Places to Visit in Scotland
- Craignethan Castle, Lanarkshire

Craignethan Castle When you turn off the main road on the approach to Craignethan Castle the sign says "2 miles" but what it doesn't say is that it is a mainly single track road which goes up and down like a roller coaster and with sharp turns all the way. But despite the hair-raising drive, a surprising number of people find their way there!

Craignethan Castle The castle sits on a promontory overlooking the deep gorge of the river Nethan.It consists of a square tower house (which used to have flanking towers of which only one survives) with a deep ditch in front, surrounded by a wall with a gatehouse. The dry ditch has a "caponier" across it from which gunners could fire on any attacking forces. There used to be a massive rampart in front of the tower house but that has been demolished. Inside the wall there is also a house next to a corner tower, built in 1665 and another corner tower with a dovecot.

The castle was first built by Sir James Hamilton in 1530 and was the last great defensive castle to be built in Scotland. Sir James later fell from favour and was executed for treason. His half brother, also named James Hamilton, became Regent of Scotland and was created Duke of Châtelhérault in France. But the Duke opposed the marriage of Mary Queen of Scots to Lord Darnley and was banished to France.

Craignethan Castle Perhaps to curry favour, the Duke later supported Mary Queen of Scots (she sheltered there in May 1568 after escaping from Loch Leven Castle and before her defeat at the Battle of Langside). Craignethan became involved in the violent politics which followed Mary's departure (to England and her eventual execution there) and was besieged more than once. The Hamiltons had been involved in the murder of two of the Regents of Scotland during this period and in 1579 they were indicted for the past crimes. Craignethan and neighbouring Hamilton Castle were captured and the destruction which is evident today was carried out at that time. It had lasted as a stronghold for only 50 eventful years.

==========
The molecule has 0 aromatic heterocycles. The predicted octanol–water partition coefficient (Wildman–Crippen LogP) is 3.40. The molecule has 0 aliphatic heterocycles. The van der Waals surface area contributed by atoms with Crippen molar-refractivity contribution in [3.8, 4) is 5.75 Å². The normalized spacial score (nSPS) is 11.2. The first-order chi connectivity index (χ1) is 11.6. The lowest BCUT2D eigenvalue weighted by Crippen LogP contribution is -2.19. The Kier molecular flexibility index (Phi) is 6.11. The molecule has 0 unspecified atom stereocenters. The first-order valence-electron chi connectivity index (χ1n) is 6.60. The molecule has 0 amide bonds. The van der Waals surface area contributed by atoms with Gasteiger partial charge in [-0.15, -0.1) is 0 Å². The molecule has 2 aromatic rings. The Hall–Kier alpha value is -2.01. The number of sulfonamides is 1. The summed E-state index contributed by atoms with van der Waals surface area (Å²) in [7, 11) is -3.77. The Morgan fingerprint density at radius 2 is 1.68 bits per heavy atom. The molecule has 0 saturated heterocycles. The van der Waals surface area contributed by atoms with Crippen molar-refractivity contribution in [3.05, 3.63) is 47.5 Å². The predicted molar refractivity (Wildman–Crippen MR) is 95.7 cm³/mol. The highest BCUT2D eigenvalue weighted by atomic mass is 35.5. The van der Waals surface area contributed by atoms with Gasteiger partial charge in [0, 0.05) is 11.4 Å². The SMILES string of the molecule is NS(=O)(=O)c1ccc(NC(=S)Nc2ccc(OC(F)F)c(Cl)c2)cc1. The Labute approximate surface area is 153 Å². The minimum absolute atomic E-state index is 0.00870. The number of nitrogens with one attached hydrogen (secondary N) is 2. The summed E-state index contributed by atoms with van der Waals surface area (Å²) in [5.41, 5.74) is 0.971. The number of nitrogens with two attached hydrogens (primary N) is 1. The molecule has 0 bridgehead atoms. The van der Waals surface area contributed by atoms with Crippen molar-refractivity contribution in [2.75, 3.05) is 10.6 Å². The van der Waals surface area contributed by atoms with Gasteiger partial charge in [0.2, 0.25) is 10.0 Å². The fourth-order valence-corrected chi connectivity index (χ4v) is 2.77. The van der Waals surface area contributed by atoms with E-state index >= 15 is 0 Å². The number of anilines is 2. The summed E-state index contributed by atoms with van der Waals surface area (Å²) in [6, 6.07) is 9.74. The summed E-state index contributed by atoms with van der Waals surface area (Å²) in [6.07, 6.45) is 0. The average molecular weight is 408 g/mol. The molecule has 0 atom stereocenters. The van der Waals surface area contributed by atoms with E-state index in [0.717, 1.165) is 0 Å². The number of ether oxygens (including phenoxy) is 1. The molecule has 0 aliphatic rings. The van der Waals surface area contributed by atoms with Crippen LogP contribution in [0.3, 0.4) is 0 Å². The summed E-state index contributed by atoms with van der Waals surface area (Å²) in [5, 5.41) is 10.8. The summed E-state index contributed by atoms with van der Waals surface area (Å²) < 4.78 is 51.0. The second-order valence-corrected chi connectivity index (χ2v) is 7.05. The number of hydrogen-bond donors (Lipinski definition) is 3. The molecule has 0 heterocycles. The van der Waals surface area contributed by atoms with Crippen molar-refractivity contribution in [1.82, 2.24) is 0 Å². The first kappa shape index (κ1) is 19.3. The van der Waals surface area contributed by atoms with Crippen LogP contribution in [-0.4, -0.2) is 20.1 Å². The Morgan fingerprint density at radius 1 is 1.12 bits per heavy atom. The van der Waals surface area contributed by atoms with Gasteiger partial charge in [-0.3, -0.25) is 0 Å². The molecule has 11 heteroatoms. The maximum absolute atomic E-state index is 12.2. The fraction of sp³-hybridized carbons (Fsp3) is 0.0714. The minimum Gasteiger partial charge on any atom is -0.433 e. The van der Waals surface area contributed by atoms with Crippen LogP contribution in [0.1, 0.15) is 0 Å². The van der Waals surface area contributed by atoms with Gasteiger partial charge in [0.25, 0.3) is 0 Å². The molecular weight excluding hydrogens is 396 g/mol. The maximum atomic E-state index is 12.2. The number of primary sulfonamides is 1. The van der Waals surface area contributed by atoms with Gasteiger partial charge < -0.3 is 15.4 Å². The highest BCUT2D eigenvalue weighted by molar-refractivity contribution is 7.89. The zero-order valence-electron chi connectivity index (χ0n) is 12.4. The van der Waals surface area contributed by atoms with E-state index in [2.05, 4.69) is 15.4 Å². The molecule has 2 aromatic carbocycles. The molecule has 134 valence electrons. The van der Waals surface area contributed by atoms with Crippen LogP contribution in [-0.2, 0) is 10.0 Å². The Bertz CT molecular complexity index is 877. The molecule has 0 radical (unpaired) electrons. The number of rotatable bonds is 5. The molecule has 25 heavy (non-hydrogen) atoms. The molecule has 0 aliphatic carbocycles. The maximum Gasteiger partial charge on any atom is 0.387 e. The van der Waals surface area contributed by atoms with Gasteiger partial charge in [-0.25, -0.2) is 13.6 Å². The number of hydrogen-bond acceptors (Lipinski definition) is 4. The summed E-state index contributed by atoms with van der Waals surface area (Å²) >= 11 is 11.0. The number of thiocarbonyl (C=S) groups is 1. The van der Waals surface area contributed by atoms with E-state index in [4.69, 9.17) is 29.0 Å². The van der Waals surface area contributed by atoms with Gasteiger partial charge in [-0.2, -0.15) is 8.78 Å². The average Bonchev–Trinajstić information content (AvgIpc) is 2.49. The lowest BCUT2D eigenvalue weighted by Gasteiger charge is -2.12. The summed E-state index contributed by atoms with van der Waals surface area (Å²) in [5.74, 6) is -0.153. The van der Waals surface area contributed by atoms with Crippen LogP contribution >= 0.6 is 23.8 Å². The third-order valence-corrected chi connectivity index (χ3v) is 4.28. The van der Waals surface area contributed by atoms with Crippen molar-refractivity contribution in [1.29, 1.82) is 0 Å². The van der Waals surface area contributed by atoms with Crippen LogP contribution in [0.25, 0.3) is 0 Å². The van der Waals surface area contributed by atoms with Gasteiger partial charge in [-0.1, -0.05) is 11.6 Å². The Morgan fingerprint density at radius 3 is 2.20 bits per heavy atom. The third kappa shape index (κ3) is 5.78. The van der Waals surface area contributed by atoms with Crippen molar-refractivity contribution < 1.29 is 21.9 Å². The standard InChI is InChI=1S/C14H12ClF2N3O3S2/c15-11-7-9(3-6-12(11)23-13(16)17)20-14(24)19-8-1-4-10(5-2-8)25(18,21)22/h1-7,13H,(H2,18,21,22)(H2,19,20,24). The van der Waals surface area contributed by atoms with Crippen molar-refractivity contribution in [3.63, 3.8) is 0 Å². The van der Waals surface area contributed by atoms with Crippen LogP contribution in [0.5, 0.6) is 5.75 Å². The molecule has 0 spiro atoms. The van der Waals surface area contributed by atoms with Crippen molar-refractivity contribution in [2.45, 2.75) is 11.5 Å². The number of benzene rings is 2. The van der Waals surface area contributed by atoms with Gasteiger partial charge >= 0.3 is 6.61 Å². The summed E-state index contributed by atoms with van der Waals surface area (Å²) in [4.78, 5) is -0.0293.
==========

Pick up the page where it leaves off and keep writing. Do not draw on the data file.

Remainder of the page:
Craignethan later acquired some more notoriety when it became linked to "Tillietudlem Castle" in Walter Scott's "Old Mortality". Scott denied the connection but at that time Craignethan was covered in ivy and fitted his description. The present owners, Historic Scotland, have removed all the ivy as it damages the stonework.

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